Culture

Robin Ince: hurricanes and hangovers

On Robin Ince's 100-bookshop tour, the choice of breakfast confuses, and the bad weather confounds

Beans and toast

The hurricane has turned the vertical horizontal. I have been warned by the woman serving breakfast at the pub I was staying in that I would get nowhere today; she had had to traipse through fields and weave through barbed wire to make sure the Frosties were on the table for hotel guests. I confused her day further by ordering a very odd breakfast: beans and mushrooms with toast on the side. 

She’d never heard anything like it. Where was the meat? How could I not want 37 forms of pig, from rasher to black pudding? I’m the kind of eccentric that steers clear of the abattoir. 

Once, in a B&B in Belfast, when the effervescent owner offered me the Full Irish, I asked would it be OK to just have all the bits that weren’t meat.

“You’ll be wanting our vegetarian special then.”

She proceeded to bring a plate covered in every bread imaginable – soda, potato, wholemeal and more smothered in beans. Her smile was so beatific that I felt I must eat it all for fear of disappointing her.

My centre of gravity changed and my legs buckled under the weight of me. I went on a solo tour of the street murals hoping that I would walk down a street that would fill me with so much fear it might shift something in my stomach, but to no avail. Twelve hours later, I did most of my show leaning against a table. 

Today, I am visiting three shops in the northeast. The 8.22 to Carlisle is running 70 minutes late, that fits well with my timetable, but Carlisle is the end of the line in all directions. I stand on the platform, staring at the indicator board as though it’s a magic eye picture, hoping that eventually the words “cancelled” will be transformed to “five-minute delay”.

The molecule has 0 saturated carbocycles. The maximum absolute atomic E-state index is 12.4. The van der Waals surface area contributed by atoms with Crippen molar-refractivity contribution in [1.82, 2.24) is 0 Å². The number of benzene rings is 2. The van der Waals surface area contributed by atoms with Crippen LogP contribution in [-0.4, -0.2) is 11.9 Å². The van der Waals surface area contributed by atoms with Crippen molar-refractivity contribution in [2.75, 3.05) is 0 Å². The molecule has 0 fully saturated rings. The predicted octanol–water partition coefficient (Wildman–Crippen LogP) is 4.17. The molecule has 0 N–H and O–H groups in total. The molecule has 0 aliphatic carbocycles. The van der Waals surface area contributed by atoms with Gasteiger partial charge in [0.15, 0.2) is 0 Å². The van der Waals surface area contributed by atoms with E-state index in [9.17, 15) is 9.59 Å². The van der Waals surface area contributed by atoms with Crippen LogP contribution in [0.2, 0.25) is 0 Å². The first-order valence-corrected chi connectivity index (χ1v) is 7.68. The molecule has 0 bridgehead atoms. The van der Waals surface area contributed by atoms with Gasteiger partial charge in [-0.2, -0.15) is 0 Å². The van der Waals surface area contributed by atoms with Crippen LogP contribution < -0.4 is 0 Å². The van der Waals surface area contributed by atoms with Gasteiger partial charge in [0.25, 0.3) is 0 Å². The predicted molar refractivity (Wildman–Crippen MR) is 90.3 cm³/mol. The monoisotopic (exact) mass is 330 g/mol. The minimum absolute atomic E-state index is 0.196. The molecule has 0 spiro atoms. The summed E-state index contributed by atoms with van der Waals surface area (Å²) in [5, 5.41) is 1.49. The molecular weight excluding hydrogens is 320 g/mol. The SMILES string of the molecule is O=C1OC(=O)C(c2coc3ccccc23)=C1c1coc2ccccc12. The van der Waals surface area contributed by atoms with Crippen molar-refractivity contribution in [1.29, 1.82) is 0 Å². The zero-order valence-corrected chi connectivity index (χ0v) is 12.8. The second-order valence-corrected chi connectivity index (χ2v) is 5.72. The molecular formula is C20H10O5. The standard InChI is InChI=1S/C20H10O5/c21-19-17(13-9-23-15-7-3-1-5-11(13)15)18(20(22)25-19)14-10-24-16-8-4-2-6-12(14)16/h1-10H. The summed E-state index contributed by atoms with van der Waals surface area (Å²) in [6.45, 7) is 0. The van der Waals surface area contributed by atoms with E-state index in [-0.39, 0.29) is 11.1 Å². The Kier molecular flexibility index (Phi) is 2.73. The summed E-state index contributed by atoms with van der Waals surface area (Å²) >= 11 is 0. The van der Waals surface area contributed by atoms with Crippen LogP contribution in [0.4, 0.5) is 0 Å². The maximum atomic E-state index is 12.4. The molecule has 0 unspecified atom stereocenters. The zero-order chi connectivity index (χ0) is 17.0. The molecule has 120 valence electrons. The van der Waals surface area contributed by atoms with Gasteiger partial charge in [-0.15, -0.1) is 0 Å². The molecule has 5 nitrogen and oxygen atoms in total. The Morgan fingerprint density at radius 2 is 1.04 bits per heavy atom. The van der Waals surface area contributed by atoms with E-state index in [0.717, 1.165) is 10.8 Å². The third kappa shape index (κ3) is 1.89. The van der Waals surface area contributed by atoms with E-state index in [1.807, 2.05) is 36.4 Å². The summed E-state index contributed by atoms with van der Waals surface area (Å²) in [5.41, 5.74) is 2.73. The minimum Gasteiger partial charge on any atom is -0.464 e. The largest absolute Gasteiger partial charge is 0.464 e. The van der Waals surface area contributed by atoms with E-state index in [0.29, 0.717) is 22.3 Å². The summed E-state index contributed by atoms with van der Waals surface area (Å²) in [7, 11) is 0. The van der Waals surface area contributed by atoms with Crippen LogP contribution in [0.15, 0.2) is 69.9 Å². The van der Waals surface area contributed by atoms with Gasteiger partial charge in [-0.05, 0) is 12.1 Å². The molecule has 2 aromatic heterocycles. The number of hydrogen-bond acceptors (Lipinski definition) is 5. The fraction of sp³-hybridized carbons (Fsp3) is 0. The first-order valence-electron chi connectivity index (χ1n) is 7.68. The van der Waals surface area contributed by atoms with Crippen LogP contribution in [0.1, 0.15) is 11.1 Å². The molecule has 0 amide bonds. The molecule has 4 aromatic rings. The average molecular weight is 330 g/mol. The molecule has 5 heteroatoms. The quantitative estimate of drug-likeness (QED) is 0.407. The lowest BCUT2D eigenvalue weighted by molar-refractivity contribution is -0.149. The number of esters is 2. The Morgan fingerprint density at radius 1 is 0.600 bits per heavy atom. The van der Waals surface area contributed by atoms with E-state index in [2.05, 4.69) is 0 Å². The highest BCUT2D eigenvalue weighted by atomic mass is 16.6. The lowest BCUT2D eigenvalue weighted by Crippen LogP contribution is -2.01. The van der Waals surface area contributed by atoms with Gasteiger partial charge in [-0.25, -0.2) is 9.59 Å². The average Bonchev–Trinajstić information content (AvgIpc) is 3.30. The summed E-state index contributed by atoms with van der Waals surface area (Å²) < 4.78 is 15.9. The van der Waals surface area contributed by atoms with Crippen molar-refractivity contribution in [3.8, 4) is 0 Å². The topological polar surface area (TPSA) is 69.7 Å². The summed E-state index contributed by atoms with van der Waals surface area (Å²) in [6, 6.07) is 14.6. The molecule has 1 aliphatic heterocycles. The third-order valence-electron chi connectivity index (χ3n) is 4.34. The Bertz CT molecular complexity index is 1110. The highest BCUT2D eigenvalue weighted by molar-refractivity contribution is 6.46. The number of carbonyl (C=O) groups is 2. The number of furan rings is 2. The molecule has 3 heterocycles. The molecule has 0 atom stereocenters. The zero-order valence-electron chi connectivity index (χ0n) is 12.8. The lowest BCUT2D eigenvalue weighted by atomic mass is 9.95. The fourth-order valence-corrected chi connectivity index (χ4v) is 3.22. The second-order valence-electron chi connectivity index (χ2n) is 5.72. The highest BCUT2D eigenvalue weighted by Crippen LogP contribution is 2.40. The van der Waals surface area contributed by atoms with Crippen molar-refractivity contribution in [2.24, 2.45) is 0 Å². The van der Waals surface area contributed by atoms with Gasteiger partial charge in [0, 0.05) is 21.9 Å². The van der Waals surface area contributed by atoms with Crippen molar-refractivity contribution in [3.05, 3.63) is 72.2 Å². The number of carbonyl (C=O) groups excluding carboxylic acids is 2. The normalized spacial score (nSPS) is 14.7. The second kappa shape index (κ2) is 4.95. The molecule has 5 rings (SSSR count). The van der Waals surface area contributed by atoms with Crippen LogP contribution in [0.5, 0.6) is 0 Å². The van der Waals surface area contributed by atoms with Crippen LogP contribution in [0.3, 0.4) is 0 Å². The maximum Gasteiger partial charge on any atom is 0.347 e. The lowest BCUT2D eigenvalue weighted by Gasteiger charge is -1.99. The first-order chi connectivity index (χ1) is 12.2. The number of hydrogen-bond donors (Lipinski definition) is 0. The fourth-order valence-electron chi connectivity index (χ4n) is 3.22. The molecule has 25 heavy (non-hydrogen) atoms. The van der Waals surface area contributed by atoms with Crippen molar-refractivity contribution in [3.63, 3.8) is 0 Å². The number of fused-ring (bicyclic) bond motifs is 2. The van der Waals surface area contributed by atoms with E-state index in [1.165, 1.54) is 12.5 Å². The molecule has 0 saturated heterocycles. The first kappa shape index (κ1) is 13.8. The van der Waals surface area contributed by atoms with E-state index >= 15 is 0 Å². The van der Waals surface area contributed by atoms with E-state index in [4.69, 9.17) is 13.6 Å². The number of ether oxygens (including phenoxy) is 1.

I am both determined and powerless, so I resort to my one course of action, tweeting frustratedly. Helen, who owns all the bookshops I am visiting today, thinks she can pick me up if she can find one clear road. I dawdle around Carlisle. The whole town seems hungover. I see four hangdog men pushing pushchairs disconsolately. Whoever they were on Friday night, they are not any more on Saturday morning.

Helen arrives in a small red Fiat that is an apt rebuttal to all the great big boxy cars that dominate the roads. We take the scenic route close to Hadrian’s Wall and slalom around the fallen branches. We pass Sycamore Gap, a tree that stands beautifully alone between the roll of two hills. 

The bookshop in Corbridge is a former church. The preservation order on it means that the pulpit must remain and I stand in it to sign books. The many clerics on my family tree would be happy now. A local optician who is unable to attend has left me some lovely local chocolates to make up for any post-hurricane anxiety. 

We move on to the Biscuit Factory, a Newcastle art gallery with a smashing cafe that is just open enough for salad. Sadly, Whitley Bay has been battered, the streets are full of broken glass and the top of the seaside clock has been blown off. Helen decides to postpone tonight’s gig. She gives me a Patti Smith book to keep me company. Now I have a night alone in Newcastle.